JAMIE ROBERTS: Tour chaos can unite Lions but preparation is a worry

JAMIE ROBERTS: Tour chaos can unite the Lions, but I worry for both sides’ preparations for the Test series now even if it is played

  • The question around the Lions tour now is where the Covid cases tipping point is 
  • Everyone wants the Test series to be played but it could become unsustainable
  • We could reach a point in the future where the majority of squads have Covid 
  • The fear is that we could be there soon and the virus cares little for Lions glory 

The biggest question around the Lions tour now is where the tipping point will come with Covid cases.

Everyone is desperate for the Test series to be played and the acute health risk to the players – who are vaccinated – is probably minimal, but when does this venture become unsustainable?

We could reach a point where the majority of the squads have Covid, because it is spreading like wildfire. We are not there yet, but the greatest fear is that we could be soon.

The biggest question around the Lions tour is where the tipping point will come with cases

Unfortunately the virus cares not for the glory of a Lions tour.

From a medical perspective, the problem with Covid is that it travels largely by asymptomatic transmission.

You may well find out the true number of positives two, three or four days down the line because Covid has an asymptomatic incubation period.

That has probably happened with these South African cases. A couple of lads have tested positive, you pray it hasn’t transmitted to anyone else — but if the virus is in, it spreads.

The Lions will face Cell C Sharks for a second time on Saturday with the tour thrown into chaos

Now they have 12 positives but let’s not be naive enough to think that number is not going to jump in the next round of testing.

As much as you isolate close contacts, this virus is so transmissible.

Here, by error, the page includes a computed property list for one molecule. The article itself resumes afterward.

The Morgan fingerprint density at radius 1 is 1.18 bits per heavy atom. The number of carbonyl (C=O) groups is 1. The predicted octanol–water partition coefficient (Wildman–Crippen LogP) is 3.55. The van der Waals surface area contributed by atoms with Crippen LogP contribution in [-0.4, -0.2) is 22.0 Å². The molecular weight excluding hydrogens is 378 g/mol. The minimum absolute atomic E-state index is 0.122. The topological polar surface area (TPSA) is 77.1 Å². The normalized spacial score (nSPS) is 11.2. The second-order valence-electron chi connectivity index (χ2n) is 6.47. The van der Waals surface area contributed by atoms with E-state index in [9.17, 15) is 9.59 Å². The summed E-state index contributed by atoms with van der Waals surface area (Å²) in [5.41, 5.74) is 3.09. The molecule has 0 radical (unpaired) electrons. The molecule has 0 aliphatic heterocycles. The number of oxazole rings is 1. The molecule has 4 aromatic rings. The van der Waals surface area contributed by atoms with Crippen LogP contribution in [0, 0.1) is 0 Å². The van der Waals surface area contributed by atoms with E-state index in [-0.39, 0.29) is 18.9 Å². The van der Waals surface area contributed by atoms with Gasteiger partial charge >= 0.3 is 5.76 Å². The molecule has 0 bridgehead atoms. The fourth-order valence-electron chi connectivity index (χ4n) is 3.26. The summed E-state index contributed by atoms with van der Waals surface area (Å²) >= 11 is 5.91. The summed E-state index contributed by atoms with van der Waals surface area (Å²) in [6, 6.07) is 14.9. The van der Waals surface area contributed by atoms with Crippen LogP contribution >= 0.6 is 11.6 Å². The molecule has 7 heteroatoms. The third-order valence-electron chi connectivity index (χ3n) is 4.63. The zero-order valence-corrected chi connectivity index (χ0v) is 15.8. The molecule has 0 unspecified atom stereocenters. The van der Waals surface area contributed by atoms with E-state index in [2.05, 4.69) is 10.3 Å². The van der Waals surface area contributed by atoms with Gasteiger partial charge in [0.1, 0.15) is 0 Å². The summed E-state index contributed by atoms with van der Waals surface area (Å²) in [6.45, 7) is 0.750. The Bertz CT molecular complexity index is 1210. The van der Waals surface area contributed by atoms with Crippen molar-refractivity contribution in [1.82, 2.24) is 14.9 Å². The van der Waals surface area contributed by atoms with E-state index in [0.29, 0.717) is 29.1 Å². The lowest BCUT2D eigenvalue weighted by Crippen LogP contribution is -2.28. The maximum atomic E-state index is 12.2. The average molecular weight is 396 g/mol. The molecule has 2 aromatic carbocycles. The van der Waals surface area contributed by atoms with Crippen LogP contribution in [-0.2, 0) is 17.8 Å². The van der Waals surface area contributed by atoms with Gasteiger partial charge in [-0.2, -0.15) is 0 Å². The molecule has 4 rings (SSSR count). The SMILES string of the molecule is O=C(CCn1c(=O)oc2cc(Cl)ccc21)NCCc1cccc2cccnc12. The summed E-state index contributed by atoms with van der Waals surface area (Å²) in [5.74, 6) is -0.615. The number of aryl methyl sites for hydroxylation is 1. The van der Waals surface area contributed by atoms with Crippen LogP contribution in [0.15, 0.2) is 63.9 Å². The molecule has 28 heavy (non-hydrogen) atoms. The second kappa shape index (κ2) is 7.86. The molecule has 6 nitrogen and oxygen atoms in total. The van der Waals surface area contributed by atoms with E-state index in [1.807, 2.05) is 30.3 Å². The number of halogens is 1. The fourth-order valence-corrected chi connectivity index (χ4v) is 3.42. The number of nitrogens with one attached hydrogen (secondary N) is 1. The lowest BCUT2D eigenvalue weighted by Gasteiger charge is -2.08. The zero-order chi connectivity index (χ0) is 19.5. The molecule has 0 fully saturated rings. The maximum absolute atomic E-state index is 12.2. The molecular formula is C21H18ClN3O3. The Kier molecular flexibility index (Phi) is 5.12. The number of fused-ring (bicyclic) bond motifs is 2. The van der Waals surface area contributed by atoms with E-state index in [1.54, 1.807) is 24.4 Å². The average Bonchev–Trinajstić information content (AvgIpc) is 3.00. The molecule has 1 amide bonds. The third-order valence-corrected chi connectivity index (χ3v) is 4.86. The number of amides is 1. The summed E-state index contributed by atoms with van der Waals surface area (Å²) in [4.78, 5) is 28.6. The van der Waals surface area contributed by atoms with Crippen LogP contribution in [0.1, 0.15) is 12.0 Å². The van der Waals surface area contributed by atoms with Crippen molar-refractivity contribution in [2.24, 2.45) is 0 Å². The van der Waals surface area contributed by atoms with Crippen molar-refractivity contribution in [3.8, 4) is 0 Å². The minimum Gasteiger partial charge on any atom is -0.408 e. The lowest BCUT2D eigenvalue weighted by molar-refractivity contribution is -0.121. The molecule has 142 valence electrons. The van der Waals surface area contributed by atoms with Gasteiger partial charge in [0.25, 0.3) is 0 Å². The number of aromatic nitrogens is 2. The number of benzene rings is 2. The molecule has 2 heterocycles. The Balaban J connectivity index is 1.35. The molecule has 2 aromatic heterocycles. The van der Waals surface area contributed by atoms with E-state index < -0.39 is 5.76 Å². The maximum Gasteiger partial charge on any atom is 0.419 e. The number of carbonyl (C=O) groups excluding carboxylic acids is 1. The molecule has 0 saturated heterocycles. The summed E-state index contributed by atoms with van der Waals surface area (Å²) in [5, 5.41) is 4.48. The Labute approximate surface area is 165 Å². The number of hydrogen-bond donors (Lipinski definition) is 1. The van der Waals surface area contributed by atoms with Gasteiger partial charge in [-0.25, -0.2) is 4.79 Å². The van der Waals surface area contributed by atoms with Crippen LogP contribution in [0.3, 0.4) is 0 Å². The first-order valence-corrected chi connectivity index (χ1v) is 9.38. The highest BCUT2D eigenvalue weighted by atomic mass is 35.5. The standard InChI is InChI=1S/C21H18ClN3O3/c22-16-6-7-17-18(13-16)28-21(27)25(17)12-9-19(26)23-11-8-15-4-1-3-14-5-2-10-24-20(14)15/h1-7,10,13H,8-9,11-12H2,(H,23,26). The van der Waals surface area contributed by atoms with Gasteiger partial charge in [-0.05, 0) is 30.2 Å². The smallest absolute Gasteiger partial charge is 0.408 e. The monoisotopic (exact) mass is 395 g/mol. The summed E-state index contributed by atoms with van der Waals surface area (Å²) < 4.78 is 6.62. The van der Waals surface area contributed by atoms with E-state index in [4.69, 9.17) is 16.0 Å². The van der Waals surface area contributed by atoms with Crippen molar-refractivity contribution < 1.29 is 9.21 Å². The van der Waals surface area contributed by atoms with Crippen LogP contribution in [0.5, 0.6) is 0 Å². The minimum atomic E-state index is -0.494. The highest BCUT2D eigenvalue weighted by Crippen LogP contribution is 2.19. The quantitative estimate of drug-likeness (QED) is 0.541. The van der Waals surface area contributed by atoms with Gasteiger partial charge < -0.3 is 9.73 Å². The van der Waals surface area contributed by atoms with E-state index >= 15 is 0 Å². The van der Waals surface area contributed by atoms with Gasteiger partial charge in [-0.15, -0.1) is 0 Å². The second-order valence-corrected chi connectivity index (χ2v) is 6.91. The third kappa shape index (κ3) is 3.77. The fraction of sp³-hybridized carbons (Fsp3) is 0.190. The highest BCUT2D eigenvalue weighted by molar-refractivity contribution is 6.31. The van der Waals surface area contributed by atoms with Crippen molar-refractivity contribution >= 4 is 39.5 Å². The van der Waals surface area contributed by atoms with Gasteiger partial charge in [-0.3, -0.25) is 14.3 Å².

Going to South Africa, the Lions medics will have known that it was likely to be a case of ‘when’ not ‘if’ they had Covid in camp, especially going into the heartland of the third wave in Gauteng.

They can only make decisions on matches based on the evidence of the tests.

But the way the virus works you can test negative, have it rumbling in the background and a few days later you’ve tested positive, so by that time you’ve spread it to more people. That is the danger.

Both sides’ preparation for the Test series may now take a hit even if the tour does carry on

You just hope the positive among the Lions management hasn’t spread further, but it could well be very difficult to contain now.

They will adapt their protocols, but it is a problem on a tour like this because the players are around each other all day.

They have a strict testing regime, bubbles and protocols but once it is in, it is in. The health of the players and older staff members in particular is the priority.

It is now a case of making the best out of a bad situation. With my rugby hat back on, I worry for both sides’ preparations for the Test series now even if it is played. 

The Lions squad looks to me to be the best assembled in recent history, with a plethora of world-class players who could tackle the Boks on Saturday.

The Lions squad is one of the best assembled in recent history and has many world-class stars

As South Africa have played one game in 20 months and are unlikely to play much, if at all, before the Tests, the tourists are in pole position to win the series 3-0 if it goes ahead.

I just can’t see how the Boks can have that quality of preparation to compete without playing matches and with so many cases in camp disrupting things.

They have not played properly since the World Cup final of November 2019 and have had one warm-up against Georgia.